Protecting and Restoring the Morro Bay Estuary.

Morro Bay National Estuary

Give a Day for the Bay

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    Anyone who has visited the Morro Bay National Estuary knows that it’s a special place. It offers beautiful views, a wide range of recreational opportunities, delicious seafood, and critical habitat for diverse plant and wildlife species—many of which can’t be found anywhere else. In order to give back, we’re asking everyone who loves the estuary—locals and visitors alike, to Give a Day for the Bay. That is, to donate time to help keep Morro Bay clean and healthy for all of us. How to get involved Give a Day for the Bay is a volunteer campaign that stretches …

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Keeping it Clean – Our New Video “Clean Water, Great Life”

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Morro Bay is a unique place that is dear to many of our hearts. We value it for different reasons—fun on the water, delicious seafood, our livelihood, or even its restful views. All of this is made possible by clean water. The work of the Estuary Program is to protect this special place for many generations to come. As part of this effort, the Estuary Program conducts monitoring activities throughout the bay and watershed to track long-term trends in water quality. One parameter we track regularly is the level of bacteria in the bay. Volunteers venture to eight sites each …

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Bay-Friendly Summer Barbecues

  Summer is the season of barbecues, and—whether you’re having a few friends over to grill out back, or meeting a big group at the beach—there are some steps you can take to make your get-together friendlier for the bay.     Reduce waste Reducing solid waste is good for the estuary, since all manmade debris that ends up in the estuary originates on land.   Choose reusable silverware, dishes, and cups. Instead of purchasing plastic or paper, use dishes and silverware from home, or ask your guests to bring their own. Reusable dishes will stay where you put them, …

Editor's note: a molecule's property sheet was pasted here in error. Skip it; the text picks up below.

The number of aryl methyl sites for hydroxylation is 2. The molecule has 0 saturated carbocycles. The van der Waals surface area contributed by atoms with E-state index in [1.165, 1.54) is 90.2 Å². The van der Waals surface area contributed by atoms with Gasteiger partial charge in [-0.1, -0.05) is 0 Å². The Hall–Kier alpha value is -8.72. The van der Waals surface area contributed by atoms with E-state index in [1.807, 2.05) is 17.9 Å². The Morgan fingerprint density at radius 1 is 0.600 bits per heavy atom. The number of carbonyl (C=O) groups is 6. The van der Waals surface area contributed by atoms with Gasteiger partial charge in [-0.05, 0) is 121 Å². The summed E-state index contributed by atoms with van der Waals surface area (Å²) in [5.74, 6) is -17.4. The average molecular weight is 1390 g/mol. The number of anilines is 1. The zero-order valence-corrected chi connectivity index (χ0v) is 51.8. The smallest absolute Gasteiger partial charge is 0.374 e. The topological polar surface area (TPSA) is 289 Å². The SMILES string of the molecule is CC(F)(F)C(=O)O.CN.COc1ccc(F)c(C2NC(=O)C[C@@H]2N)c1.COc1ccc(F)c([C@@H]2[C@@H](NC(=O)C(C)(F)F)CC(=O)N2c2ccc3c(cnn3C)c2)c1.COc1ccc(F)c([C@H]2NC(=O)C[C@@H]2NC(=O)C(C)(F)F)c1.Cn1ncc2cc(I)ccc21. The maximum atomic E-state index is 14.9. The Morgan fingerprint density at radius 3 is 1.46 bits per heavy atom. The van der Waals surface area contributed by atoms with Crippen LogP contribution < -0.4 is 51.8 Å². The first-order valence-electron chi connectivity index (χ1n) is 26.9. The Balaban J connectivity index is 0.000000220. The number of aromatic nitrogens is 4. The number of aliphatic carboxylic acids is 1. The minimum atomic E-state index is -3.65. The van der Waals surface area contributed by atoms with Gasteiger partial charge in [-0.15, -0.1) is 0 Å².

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Declare your independence from invasive plants!

Independence Day is less than 10 days away, and there are many traditional ways to celebrate. You might barbecue, take a picnic to the beach, head to Morro Bay’s Family Funday, watch a fireworks display, or just spend time with family and friends. This year, we’re asking you to add a new bay-friendly tradition to your day by declaring your independence from invasive plants. Invasive plants are non-native species that can quickly spread out of control, taking over the habitat of native plants. When this happens, local ecosystems are often damaged and degraded. According to the California Invasive Plant Council, …

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Father’s Day in Morro Bay

  Father’s Day is coming up this Sunday. If your family gets to spend the day with Dad, why not spend it in a beautiful place like Morro Bay? Here are some fun things to do on this special day. If your dad likes adventure, go paddling. There are a variety of local shops to rent from, and you’ll see animals like otters, seals, sea lions, pelicans, and cormorants in a new way when you view them from the water. Steer your kayak, canoe, or paddle board around the front bay, head towards Los Osos and explore the ins and outs of the …